The question of markets and meeting points in New Kingdom Nubia

I just came back from a very inspiring and extremely enjoyable workshop on Cyprus within the framework of the ERC ComPAS Project. Under the title “Marks, Marketing, and Markets: Investigating the intersection of marking practices and commercial strategies in the Bronze Age and Early Iron Age eastern Mediterranean”, leading scholars discussed the relevance of pot marks, seals, marks on ingots and much more, focusing on the Late Bronze Age. Many thanks go to the organisers Cassandra M. Donnelly and Artemis Georgiou and their wonderful team!

In my own presentation, „The International Age in pharaonic Egypt: aspects of trade, exchange and marking systems“, I focused on the distribution of marked Oases amphorae as well as on the question of pot mark traditions in Nubia.

For me, it is striking that there are no pre-firing marking practices on Nubian ceramics – but a new trend for post-fired marks attested in the Middle Bronze Age on Egyptian imported Marl clay vessels (in C-Group and Kerma contexts). This is for example well illustrated by the upper part of a storage vessel we found last year in the Kerma cemetery GiE 003 at Ginis East: a large post-fired mark was scratched into the Marl clay surface – presumably in Nubia and for sure intended to transmit a code (as well as decorative aspects?).

Upper part of an Egyptian Marl clay vessel from GiE 003 with a post-fired pot mark.

There is still much research to be conducted on these post-firing pot marks on Egyptian jars found in Nubian contexts – aspects of agency (by whom, where and how was the scratching done) as well as sensory facets (the Egyptian jars have a totally different hardness, colour, and texture than Nubian Nile clay vessels) need to be considered.

Another important aspect of my presentation was the comparison between the pot mark tradition on New Kingdom Sai, Elephantine and in the rural hinterland of Sai, in the MUAFS concession. Here, I got much inspiration from a splendid chapter in an edited volume by Juan Carlos Moreno García with the title “Markets, transactions, and ancient Egypt: new venues for research in a comparative perspective” (Moreno García 2021).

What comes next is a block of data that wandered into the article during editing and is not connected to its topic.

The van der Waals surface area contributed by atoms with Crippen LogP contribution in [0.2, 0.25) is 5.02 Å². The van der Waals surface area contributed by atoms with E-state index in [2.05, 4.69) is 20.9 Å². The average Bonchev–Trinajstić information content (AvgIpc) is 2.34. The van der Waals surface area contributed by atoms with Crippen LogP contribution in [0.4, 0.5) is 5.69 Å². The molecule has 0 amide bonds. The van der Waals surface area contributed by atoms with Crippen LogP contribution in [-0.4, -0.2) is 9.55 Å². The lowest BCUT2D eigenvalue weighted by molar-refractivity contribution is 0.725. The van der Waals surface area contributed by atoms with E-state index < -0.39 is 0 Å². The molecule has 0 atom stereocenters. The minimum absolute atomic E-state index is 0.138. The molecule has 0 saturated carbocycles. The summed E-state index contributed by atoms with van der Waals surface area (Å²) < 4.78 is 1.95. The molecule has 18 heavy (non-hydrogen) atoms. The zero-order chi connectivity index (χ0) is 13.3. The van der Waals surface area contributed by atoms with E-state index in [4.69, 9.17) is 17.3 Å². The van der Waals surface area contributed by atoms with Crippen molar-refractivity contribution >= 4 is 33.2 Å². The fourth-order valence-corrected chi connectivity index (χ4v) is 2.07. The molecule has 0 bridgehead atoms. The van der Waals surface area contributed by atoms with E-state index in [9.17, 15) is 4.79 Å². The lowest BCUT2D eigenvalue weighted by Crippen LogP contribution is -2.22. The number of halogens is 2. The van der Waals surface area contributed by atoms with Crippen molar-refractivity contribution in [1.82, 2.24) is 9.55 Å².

I completely agree with Moreno García (2021) that New Kingdom temple towns in Nubia like Sai were “multifunction centres used, among other purposes, to facilitate contacts between different peoples arrived there to trade, and that some kind of divine sanction at a sacred environment was considered indispensable to formalize the transactions that occurred there.” The last aspect is especially interesting, placing the temples within the towns into a new context – the conversion of the religious landscape of New Kingdom Nubia has already received much attention, but not yet within the framework of trade and transactions. The general role of the temple towns as multifunctional and as trade hubs is well established and was already discussed by several scholars (see Budka 2020, 401, 407 with references as well as passim).

Within New Kingdom Nubia, it is especially relevant to look beyond the colonial towns with their temples, harbours and large-scale storage facilities. This is where the DiverseNile Project steps in and adds much food for thought based on the evidence in the MUAFS concession which is the hinterland of Sai in the 18th Dynasty and of Amara West in the Ramesside era.

Inspired by reading Moreno García’s 2021 chapter, I think it is possible to view the intriguing site AtW 001 from a new perspective. Since 2022, I was convinced that this rural site has something to do with the exchange of goods, especially the distribution of ceramics in 18th Dynasty Nubia (see Budka 2022, as “control posts for trade, gold transport and possibly the communication between hinterland communities and the newly established Egyptian centre on Sai Island”).

Drone photograph of Trench 2 at AtW 001 at the end of the season. Note the various storage pits at the site and lack of standing architecture. Photo: K. Rose, © DiverseNile Project.

Based on the results from the 2023, we could go a bit further and suggest that the “site might well have been linked to seasonal traffic/routes into the desert, possibly in connection with the provision of transport animals and livestock for gold working expeditions” (Budka et al. 2023, 29). In this context, we observed that “The lack of significant architectural remains suggests that AtW 001 was linked to a nearby settlement or temporary, possibly seasonal structures” (Budka et al. 2023, 30). Following ideas by Moreno García, I would now like to add that the lack of substantial architectural remains at AtW 001 could also be explained in a way that the open spaces of the sites were intended to serve travellers and to supervise trade. This would also allow to justify the large number of simple storage pits on the site. With its mix of material culture, including large amounts of Nubian ceramics as well as in-between vessels (see×1536.jpg), the site at Attab West could indeed have functioned as a seasonal market and a meeting place for various groups, including mobile communities.

All in all, New Kingdom Nubia seems to be an excellent case study for state-built meeting points and trade centres like Sai and other temple towns, but also for seasonal and occasional markets as illustrated by AtW 001 – the latter stressing the importance of semi-nomadic and nomadic groups when we talk about the exchange of commodities. These various types of markets and most importantly the diverse communities being involved are likely to be the keys for understanding the multiple use of marking systems we find in New Kingdom Egypt and Nubia.